LIVE: Never Say Die Tour at Electric Ballroom, London [18/10/12]

By Lais

There is a formulaic pattern embedded in tonight’s proceedings; each band delivering minimal variation on sporadic moments of high-tempo metal spliced with some sort of genre-bending composition – be it trance-infused breakdowns or clean vocal harmonies. As expected with a roster made up of up-and-coming metalcore bands from across the pond (not exclusively the United States, but definitely in the majority), breakdowns are the name of the game. Audiences are hard pushed to walk further than ten yards across the venue’s wooden clad dance floor without being subjected to thunderous beats directed from the cramped stage.

Six hours made up of a relentless barrage of metalcore style mixing and juddering breakdowns is reserved for only the most dedicated fan, perhaps a reason for the comparatively small numbers occupying Camden’s Electric Ballroom. Remaining at half capacity throughout the show, the sound regularly bounces off the stark extremities of the venue resulting in an echo effect which serves to muffle any distinctive audio levels. Obey the Brave in particular struggle against the sound issues, despite their display of an individuality which separates them from fellow bands on the bill.

Before that, The Browning implement trance moments to break up the uninspiring metalcore projected from the PA. At The Skyline opt for a melodic approach which sees the crowd raise their hands into the air attempting to ignore the frontman’s odd vocal mannerisms which resemble American R&B divas (leading Punktastic’s guest to coin the phrase ‘Bieber-core’).

For the Fallen Dreams battle with continuing sound problems and an increasingly lacklustre audience; failing in their attempts to rouse a substantial reaction. The force of their performance is interrupted by regular clean moments which feel unpolished next to their heavier elements.

Like a wrecking ball breaking through a brick wall, Stick to Your Guns arrive on stage with enough ferocity to break through audience apathy. Despite the inclusion of melody they veer closer to modern hardcore than metal, showing twinges of punk on the side. Their performance contains enough double bass drumming and breakdowns to keep the gathering masses satisfied, yet they manage to provide some much needed relief from the stylistically similar bands of before.

Blessthefall (opting for the overplayed ‘Gangnam Style’ as their warm-up number – the less said about that the better) revert proceedings back to the formulaic approach, but deliver it well. Their dual vocalists switch between melody and screams, but increase levels of engagement by mixing up timing signatures and providing short bursts of each. These complement rather than conflict with the overall sound, while the surrounding band members ensure a musically tight performance.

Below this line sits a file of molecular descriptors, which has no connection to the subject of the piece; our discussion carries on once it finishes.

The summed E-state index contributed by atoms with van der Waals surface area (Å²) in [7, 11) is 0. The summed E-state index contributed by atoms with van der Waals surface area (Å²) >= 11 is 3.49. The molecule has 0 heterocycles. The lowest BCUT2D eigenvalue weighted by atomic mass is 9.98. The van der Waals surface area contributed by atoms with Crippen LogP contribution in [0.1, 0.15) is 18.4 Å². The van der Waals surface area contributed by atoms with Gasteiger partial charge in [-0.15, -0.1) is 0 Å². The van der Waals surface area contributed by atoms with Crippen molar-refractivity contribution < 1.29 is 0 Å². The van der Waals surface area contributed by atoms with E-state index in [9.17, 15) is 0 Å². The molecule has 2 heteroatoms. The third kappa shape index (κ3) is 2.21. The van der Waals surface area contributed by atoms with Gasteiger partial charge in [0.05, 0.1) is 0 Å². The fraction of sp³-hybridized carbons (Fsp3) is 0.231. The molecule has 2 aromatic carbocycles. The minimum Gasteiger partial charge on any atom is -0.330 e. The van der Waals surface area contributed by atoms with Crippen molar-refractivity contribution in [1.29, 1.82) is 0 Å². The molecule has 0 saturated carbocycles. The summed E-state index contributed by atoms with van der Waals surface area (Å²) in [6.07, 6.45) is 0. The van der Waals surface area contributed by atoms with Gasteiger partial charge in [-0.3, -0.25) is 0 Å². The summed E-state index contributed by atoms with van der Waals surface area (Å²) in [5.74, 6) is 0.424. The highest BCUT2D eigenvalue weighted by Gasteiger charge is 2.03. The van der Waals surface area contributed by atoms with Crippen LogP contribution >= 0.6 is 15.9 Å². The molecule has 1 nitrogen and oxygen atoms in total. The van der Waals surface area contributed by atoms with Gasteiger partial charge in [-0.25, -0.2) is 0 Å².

Headliners We Came As Romans do not offer much in terms of a respite from breakdowns and straightforward metalcore. As the slowly emerging theme reaches its climax, the band continues with a swift delivery of dual vocals accompanied by wavering metal and catchy choruses. Frustratingly the band does not do anything significantly wrong, yet by this stage in the night they could be any of their contemporaries. Credit is due for the pure energy emitted from the stage, and there are certainly audience members who have been waiting for this moment since the doors opened.

Tonight isn’t about credibility; those looking for critically acclaimed music deemed serious or sensible will not have bought tickets, nor will they be reading this review. The show is predictable and straightforward and repetitive – each band follows the same simple structure as the band before, and each band is lost in a half empty venue that fails to match the performances.

Music does not have to be credible to be engaging but it definitely needs to be engaging to be enjoyable. It is impossible to shake the notion that variety is indeed the spice of life, and thus how much the line-up could have benefited from at least one more curveball – a British band for example would have perhaps pulled in the punters at least on this leg of the tour. Each band may do well in their environment, but placing them end on end only exaggerates the unoriginality.